Comments Guidelines

All comments are pre-moderated. No spam, slurs, personal attacks, or foul language will be allowed.

Friday, August 23, 2013

Republicans' "Market-Oriented" Health Care Reforms Won't Work, Part 1

This has been a week of Republicans saying they have actual ideas for replacing Obamacare, rather than just repealing it. The centerpiece has been an article by Karl Rove in the Wall Street Journal (paywalled) detailing all the swell ideas Republicans have. In addition, a non-blogger friend points me to an earlier analysis based ultimately on a group called Docs 4 Patient Care that sounds essentially identical to Rove's article.

Before I get back to Rove, let's talk first about the  earlier analysis, which highlights two supposed alternatives: selling alternatives across state lines, thereby increasing competition in the health insurance market; and tort reform. These sound like great ideas in theory, but in practice both are deeply flawed. Today I'll take on selling insurance across state lines, while my next post will go on to tort reform and beyond.

Selling insurance across state lines: Aaron Carroll points out that this is a funny point for people so frequently protective of "states' rights" to be making. That's because the essence of this proposal is to end states' current right to regulate their insurance market. He predicts, on the basis of what happened in the credit card industry, pointing to this piece at Salon, that insurance companies would only sell policies from states with the weakest consumer protections. This race-to-the-bottom dynamic is one we see in in my work on competition for investment, and I'm quite sure Carroll is right. Moreover, he points out that some insurance companies do sell policies in many states; they just have to make sure they comply with each state's regulations.

But there's another reason to doubt that increasing competition in the insurance industry will reduce health care spending. We have data! We live in the industrialized world's biggest experiment in market-oriented health care and, rather than being cheaper, it's the most expensive in the world by far. Here are the figures for per-capita health care expenditures from the Organization for Economic Cooperation and Development's great online database, OECD StatExtracts (

Top 5 Countries in Per-Capita Health Care Spending, 2011

United States     8174.9
Switzerland       5642.6
Norway             5458.0
Netherlands       4737.0
Germany           4346.2

Data are in U.S. dollars at purchasing power parity
Source: OECD StatExtracts, then select Data by Theme, then Health, then Health Expenditure and Financing, then Main Indicators, then Health Expenditure Since 2000, then in the table change the Unit to "PPPPER: /capita, US$ purchasing power parity."

To top it all off, in a post yesterday, Aaron Carroll (h/t Paul Krugman) reports that Singapore has just reformed its health care system to look a whole lot like...Obamacare, individual mandate, no discrimination for pre-existing conditions, subsidies, and all.

The bottom line is that competition does not work in the health care area; simplistic economic models are not enough to understand the unique economics of health. America's long experiment with a market model has been a stunning failure costing over $2500 per person per year more than the next most expensive country.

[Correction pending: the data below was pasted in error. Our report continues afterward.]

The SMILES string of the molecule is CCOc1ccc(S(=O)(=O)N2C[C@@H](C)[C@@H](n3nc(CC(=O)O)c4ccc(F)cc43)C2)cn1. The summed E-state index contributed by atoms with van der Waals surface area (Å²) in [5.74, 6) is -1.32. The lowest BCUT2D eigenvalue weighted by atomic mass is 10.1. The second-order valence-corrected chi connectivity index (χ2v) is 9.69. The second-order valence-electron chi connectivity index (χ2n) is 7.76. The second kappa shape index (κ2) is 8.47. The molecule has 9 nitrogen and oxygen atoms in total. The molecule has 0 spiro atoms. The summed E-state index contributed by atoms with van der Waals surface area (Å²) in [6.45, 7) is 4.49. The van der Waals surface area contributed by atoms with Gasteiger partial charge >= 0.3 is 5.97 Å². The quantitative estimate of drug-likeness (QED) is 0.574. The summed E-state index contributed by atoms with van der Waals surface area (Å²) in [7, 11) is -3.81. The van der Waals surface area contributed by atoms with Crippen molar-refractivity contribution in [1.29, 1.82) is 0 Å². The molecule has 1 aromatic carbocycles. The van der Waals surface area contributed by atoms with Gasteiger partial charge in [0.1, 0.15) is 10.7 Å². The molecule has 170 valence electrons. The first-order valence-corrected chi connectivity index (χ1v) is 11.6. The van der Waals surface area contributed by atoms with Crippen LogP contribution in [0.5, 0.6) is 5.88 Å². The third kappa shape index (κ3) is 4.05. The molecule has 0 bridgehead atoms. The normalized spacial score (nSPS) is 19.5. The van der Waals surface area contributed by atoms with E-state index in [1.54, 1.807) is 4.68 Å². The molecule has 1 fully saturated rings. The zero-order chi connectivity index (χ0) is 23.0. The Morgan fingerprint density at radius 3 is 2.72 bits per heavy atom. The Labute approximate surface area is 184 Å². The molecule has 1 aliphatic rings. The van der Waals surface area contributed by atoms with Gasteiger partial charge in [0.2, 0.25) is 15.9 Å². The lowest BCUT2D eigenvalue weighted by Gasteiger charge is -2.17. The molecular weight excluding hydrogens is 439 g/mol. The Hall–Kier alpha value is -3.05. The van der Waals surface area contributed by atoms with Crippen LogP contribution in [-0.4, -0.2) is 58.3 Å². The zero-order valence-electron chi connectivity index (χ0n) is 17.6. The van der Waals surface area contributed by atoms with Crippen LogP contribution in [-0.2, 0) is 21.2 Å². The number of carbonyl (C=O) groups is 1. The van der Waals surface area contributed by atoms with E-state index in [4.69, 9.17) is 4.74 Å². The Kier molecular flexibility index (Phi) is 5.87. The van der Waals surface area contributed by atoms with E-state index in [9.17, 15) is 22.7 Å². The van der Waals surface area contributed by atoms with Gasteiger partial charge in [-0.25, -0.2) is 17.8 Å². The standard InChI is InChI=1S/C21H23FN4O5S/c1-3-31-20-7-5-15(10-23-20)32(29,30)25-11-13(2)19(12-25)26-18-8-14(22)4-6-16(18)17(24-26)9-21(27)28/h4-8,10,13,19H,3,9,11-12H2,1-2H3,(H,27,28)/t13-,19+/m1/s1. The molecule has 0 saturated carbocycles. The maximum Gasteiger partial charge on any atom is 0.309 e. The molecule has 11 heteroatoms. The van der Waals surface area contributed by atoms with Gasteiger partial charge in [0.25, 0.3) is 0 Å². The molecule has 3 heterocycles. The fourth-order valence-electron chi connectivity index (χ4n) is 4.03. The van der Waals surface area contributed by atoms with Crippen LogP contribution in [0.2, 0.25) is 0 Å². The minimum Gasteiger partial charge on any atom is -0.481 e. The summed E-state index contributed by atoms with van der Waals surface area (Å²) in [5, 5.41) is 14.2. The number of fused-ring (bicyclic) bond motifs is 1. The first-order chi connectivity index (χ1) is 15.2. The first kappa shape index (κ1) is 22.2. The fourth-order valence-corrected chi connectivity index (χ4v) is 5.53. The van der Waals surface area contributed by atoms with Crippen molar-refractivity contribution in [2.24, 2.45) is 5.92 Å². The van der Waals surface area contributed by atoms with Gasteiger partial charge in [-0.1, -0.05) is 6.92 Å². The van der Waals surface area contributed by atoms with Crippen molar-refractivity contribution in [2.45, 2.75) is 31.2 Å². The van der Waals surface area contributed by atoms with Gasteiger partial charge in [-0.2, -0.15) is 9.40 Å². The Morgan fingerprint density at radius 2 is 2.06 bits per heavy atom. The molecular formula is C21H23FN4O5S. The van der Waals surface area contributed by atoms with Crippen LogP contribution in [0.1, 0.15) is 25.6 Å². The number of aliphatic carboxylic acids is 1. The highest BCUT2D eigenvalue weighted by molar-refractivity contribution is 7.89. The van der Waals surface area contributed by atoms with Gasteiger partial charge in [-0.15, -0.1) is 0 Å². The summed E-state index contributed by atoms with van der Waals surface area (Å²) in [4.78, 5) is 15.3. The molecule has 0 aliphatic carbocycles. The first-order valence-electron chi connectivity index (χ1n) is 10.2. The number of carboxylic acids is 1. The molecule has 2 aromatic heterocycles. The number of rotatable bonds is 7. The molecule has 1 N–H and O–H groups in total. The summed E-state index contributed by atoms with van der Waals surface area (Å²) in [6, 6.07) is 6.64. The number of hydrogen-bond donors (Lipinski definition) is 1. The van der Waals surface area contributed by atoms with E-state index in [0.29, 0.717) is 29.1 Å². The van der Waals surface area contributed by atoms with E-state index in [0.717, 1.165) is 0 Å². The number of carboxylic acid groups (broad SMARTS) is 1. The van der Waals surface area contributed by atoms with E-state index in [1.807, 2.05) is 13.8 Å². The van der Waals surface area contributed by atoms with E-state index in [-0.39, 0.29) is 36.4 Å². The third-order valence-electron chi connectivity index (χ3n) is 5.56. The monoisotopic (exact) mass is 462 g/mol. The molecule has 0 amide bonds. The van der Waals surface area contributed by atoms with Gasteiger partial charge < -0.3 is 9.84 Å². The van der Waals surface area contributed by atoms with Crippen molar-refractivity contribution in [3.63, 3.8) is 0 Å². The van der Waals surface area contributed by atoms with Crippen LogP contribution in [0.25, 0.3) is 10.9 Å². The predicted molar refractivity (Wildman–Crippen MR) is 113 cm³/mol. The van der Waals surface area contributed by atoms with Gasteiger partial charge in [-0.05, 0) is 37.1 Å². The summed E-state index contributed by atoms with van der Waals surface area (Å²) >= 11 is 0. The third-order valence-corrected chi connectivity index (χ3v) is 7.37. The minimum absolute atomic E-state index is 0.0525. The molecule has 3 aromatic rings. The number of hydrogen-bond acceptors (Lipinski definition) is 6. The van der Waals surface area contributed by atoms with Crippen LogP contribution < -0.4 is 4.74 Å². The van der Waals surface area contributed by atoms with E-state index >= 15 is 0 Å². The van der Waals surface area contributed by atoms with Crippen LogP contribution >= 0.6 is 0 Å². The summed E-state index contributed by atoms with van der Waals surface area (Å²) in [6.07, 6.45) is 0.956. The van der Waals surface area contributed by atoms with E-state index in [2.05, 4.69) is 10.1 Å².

Next up: Tort reform.

Cross-posted at Angry Bear.


  1. "But there's another reason to doubt that increasing competition in the insurance industry will reduce health care spending. We have data!"

    But in fact, we haven't had real competition because it has been virtually impossible to compare policies relative to prices. Competition based on the capacity to deceive does not qualify as genuine competition even in a theoretical laissez-faire model. The Federal minimum standards for the three levels of policies in the exchanges should be seen as a rule-based (as opposed to a case-law-based) effort to eliminate rampant, endemic fraud -- good old consumer protection.

  2. What possible definitions of "a market model" and "competition" does our current system of employer-provided health insurance fall under?

    It is not a market-model system when the people paying for it are not the people using it. Heck, if my employer were to pay 75% of my car insurance, I'd want it to pay for tire rotations, oil changes, and anything else I could get. Sure, it would drive prices up -- more people would use it for routine maintenance, and the bureaucracy needed to keep track of it would certainly add to the cost -- but why should I care if my employer is eating the cost?

    A competitive, market-based model would have everyone who wants insurance buying his own. As for pre-existing conditions, they would have to be covered by the policy in effect when the condition was diagnosed. If I change my car insurance next Monday, but get in an accident Sunday, the policy in effect Sunday has to pay for the repair, even if I no longer have insurance with that company. So if you are diagnosed with lung cancer, the policy in effect should have to pay for the lung cancer treatment even if you change policies. That way, they would not jack up your rates or cancel your policy. If they did either, then you would get another policy from another company and the first company would STILL be on the hook for the lung cancer treatment.